Some of the literature was great - not like lessons at all. Reading The Chrysalids started a life long (metaphorical) love affair with science fiction in general and with John Wyndham in particular. I never fell in love with Shakespeare but I was pleasantly surprised to find that it's not hard to understand. (Only in adulthood did I come to understand the genius of Shakespeare.) I unexpectedly enjoyed Jude The Obscure by Thomas Hardy. Less so The Mill on the Floss but I read it nevertheless. (George Eliot - I had to google it just now as I'd forgotten). I will always remember The Admirable Chrichton (though I never made the connection with Peter Pan at the time). And I was very relieved to be in the class doing To Kill A Mockingbird for O'level rather than Far From the Madding Crowd.
We read Jane Eyre and I'd forgotten the whole of her life before going to be the governess at Mr Rochester's place. It was only when watching a tv drama years later that I realized there was so much more to the book.
I thought The Importance of Being Ernest a bit silly and I refused to read The Trumpet Major - I don't remember who it was by and I don't care. A soon as I found out that our end of term exam was on the play not the novel I stopped even pretending I was reading it. (I couldn't resist googling it and what do you know? Thomas Hardy again! I'm surprised.)
The very first novel we were given to read in the Lower Fourth (Year 7) was The Eagle of the Ninth by Rosemary Sutcliff. It was the sort of novel I would never have chosen to read in a million years. It was, in my opinion, a boys' book. It was about the Romans in Britain and one particular Roman on a quest to the Highlands of Scotland to find the Eagle mascot/banner of the Ninth Legion that had mysteriously disappeared. Why they had chosen it in a girls' school was beyond me.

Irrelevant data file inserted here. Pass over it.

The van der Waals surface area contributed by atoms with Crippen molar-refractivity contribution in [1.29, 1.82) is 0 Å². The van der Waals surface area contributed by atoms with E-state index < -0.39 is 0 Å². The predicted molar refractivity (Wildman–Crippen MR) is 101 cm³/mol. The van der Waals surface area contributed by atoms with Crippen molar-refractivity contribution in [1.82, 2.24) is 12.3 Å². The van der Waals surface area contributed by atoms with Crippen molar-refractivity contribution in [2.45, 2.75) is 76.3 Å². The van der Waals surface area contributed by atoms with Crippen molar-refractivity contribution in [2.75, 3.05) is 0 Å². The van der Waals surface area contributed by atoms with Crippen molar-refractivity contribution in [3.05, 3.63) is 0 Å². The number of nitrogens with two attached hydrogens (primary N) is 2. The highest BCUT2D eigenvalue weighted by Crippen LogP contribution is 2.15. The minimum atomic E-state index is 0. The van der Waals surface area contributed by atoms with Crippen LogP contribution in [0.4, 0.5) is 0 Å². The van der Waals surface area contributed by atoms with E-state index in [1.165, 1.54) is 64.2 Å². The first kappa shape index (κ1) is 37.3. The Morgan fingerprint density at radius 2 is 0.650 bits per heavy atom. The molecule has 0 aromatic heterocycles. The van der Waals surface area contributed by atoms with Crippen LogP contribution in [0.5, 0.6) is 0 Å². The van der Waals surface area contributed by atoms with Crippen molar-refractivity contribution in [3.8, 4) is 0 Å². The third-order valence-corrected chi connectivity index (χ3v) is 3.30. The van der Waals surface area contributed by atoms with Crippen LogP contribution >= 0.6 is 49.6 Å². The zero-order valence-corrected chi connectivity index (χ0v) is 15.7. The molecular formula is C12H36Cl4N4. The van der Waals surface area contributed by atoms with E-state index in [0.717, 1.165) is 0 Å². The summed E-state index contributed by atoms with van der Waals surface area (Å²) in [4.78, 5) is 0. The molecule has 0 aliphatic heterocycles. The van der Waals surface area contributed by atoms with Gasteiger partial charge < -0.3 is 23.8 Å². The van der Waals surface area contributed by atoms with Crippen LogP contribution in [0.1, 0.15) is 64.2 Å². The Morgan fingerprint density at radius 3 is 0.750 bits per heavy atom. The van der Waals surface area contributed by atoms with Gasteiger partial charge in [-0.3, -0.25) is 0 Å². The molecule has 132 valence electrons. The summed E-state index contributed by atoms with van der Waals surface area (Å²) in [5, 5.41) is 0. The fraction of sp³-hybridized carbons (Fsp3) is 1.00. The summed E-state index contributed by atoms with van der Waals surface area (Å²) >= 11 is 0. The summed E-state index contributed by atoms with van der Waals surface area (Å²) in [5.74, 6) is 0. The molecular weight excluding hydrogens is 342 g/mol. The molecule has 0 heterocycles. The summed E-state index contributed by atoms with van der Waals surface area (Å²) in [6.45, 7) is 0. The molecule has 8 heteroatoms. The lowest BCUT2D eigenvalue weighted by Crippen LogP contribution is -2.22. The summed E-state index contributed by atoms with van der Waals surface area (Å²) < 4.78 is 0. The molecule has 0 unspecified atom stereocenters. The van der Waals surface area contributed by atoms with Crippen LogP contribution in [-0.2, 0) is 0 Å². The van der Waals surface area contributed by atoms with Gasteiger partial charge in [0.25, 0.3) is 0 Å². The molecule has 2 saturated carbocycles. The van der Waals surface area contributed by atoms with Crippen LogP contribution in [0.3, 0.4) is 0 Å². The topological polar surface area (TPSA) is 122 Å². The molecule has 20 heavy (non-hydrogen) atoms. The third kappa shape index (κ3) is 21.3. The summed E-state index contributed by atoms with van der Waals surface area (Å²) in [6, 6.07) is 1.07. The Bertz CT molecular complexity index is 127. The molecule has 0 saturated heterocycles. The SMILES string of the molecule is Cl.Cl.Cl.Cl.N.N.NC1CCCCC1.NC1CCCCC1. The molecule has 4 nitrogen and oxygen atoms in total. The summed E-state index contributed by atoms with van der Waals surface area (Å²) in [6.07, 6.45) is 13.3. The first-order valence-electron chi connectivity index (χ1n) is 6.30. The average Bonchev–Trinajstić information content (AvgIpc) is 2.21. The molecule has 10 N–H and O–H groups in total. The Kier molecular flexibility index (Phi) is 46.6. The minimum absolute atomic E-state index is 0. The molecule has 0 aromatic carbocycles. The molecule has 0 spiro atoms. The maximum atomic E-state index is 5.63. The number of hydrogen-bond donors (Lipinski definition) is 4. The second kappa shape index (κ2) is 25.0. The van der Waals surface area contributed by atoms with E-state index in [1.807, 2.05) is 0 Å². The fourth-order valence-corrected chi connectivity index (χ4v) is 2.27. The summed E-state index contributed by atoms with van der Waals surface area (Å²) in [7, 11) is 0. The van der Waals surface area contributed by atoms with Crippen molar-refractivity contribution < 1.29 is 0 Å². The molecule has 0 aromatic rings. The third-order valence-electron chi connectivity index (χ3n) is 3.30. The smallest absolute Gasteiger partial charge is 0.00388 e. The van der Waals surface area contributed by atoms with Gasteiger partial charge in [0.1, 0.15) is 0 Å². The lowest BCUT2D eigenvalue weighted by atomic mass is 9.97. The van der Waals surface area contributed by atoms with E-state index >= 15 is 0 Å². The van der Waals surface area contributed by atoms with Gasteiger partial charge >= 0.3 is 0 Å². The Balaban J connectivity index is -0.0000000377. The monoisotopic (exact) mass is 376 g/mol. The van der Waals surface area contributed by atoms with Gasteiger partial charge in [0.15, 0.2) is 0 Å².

The first week's homework was to read the first three chapters. It was the weekend and I was finding it heavy going. We had English Lit. on Monday and I was still new enough and young enough in my school career to
A miraculous thing happened during the course of that book. I got into it. By the middle I suddenly wanted to know how it ended. And the language wasn't too heavy or complicated. It was actually a pleasant read.
All this was in 1974. Jump forward 20 years and I came across a copy of the book in a clearance sale at The British Council Library in Jerusalem. I bought it because I remembered that I'd enjoyed it. I thought it would be fun to read it again, especially as I'd forgotten the ending, and most of the beginning and the middle. That was in 1994. Can you see where I'm going with this? It's now 2017 - 23 years later and I'd still not reread The Eagle of the Ninth.
However, I'd not removed it from my bookcase even after a number of book culls - some of them quite ruthless. So there was some commitment there in theory if not in practice.
Reader, this summer I reread it. It did not disappoint. I understand now why it was considered an educational novel for 11/12 year old girls in an all girls school with a ethos of academic and career achievement. Now I will pass the book on. I won't be needing to reread it again.